Common Cause and values-based communication
I first became aware of a values-based approach to communication and the ‘Common Cause’ work through the network that is now Learning for Sustainability Scotland. This approach really resonated with me as I followed National level political discussions about the value of culture and heritage in both Westminster and Holyrood.
These discussions reflect similar ones in the field of sustainable development around ‘ecosystem services’ – we have all seen the headlines – “Culture is worth £x-million to the Scottish/UK economy” or “ecosystems services are work £x-million”. I have myself produced reports and applications that state a business case for a project in financial terms, but it has always made me feel a little bit awkward.
I have always had a gut feeling that reducing culture or the environment to economics in some way takes away from the most fundamental reasons why we should be valuing these things in their own right. Finally, in Common Cause, I encountered a theoretical framework to describe exactly why I felt that the economic argument, rather than helping the case, can be hindering it.
“Common Cause” is an approach that looks at how humans use values to guide our behaviour, how values are influenced by communications and society and how working with a values‐based approach can assist organisations with their communication and interpretation. Research has shown that the values that people hold are remarkably consistent across cultures and societies. Research also shows that these values can be classified into ‘Intrinsic’ and ‘Extrinsic’ values. “Intrinsic” values are inherently rewarding to pursue and are strongly associated with behaviours that benefit the environment and society, while “extrinsic” values are centred on external approval or reward and tend to make people more self‐interested.
Experiments have found that values can be temporarily ‘engaged’, making people more likely to act on them and when one value is engaged, we are likely to suppress opposing values, making them appear less important (this is known as the ‘opposition effect’). Therefore, by emphasising how much money a particular behaviour might save an individual, one is actively working against the intrinsic value of appreciating nature for its own sake. Likewise, emphasising how culture makes money through tourism, acts against the intrinsic value of appreciating culture for its own sake and emotional wellbeing through connection with heritage.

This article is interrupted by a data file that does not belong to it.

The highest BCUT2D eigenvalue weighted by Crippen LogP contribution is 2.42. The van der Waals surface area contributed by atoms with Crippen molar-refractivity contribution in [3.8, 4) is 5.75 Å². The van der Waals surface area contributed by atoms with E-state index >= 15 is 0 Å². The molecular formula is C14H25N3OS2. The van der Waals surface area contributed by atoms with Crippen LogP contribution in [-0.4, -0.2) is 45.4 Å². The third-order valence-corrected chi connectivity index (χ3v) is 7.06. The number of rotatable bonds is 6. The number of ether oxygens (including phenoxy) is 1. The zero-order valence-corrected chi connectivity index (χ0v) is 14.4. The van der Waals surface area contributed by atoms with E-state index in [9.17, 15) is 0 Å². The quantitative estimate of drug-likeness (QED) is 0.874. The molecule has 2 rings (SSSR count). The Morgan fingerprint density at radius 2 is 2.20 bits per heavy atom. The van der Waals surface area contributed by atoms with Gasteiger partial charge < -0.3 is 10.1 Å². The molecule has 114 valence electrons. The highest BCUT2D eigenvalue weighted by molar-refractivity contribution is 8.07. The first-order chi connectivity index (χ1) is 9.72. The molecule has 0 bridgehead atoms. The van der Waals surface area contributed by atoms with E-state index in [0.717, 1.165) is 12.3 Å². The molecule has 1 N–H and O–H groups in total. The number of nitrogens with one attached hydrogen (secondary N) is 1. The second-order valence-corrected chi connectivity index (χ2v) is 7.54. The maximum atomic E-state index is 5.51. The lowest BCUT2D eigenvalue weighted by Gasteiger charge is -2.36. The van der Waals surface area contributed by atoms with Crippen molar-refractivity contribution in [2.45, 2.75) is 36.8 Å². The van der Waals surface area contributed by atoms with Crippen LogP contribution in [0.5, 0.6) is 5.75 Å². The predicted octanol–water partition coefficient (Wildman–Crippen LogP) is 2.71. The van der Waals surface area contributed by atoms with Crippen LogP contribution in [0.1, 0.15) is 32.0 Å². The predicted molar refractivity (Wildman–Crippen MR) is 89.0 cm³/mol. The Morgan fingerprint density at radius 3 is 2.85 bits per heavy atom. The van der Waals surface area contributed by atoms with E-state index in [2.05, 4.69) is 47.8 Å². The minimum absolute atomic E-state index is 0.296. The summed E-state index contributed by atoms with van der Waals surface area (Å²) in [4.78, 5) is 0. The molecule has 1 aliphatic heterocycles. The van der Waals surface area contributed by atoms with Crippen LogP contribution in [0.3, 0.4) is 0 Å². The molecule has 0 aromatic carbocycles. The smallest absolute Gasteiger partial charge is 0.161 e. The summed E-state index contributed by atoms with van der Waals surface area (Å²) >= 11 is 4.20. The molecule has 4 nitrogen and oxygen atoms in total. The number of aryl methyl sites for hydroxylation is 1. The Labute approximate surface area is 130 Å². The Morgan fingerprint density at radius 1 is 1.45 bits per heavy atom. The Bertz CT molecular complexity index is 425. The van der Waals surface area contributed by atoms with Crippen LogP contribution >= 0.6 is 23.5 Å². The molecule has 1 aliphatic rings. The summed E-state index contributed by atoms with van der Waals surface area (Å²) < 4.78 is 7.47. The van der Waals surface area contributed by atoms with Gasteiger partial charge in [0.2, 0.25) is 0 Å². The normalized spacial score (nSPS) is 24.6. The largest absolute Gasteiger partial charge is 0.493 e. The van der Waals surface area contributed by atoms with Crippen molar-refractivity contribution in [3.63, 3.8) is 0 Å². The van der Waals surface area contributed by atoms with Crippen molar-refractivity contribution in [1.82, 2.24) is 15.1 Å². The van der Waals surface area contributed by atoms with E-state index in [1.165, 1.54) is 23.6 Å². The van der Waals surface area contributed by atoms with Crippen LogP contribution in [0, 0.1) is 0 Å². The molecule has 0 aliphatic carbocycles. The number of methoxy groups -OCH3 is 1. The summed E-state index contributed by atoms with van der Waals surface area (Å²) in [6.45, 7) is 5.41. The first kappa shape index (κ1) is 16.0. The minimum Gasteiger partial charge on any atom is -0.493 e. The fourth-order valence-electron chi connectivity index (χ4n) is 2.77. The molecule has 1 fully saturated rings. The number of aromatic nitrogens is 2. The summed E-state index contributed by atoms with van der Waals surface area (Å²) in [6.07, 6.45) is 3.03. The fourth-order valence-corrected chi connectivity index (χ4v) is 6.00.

What does this mean for site Interpretation?
This approach, arising from the work of psychologists and developed by communications experts at leading charities, has a lot in common with some of the tools and techniques we use in interpretation. When we interpret, we aim to provoke an emotional connection with the visitor and to enable them to make their own meanings from the information and experience we offer them.
Consistent interpretation and communications for any organisation must begin with the organisation’s Mission and Values. From that point we can identify key messages for communication. Values are a ubiquitous presence in advertising, media, politics, and third sector campaigns. For me, knowledge of the work leading to the ‘Common Cause’ handbook about how intrinsic and extrinsic values can work is a valuable addition to the interpreters toolkit. By taking care to avoid the ‘opposition effect’ within our interpretation for any given site we can ensure that we are supporting and reinforcing the values we want to communicate rather than unintentionally undermining them.
One of the clients I put this approach into practice with this year was the Royal Botanic Garden, Edinburgh. I was employed by the Garden to work with staff on an Interpretation Strategy and used this opportunity to explore with staff what they felt the Values of the organisation might be and how these might be communicated to visitors. The workshops we held to try to choose key values were lively, stimulating, challenging and enormously good fun. Staff from widely differing backgrounds and professions came together and explored the many facets of the organisation and its role in the 21st Century.
I would urge any organisation or interpreter to read the Common Cause handbook and think about how it might apply to your work.
Glasshouse at RBGE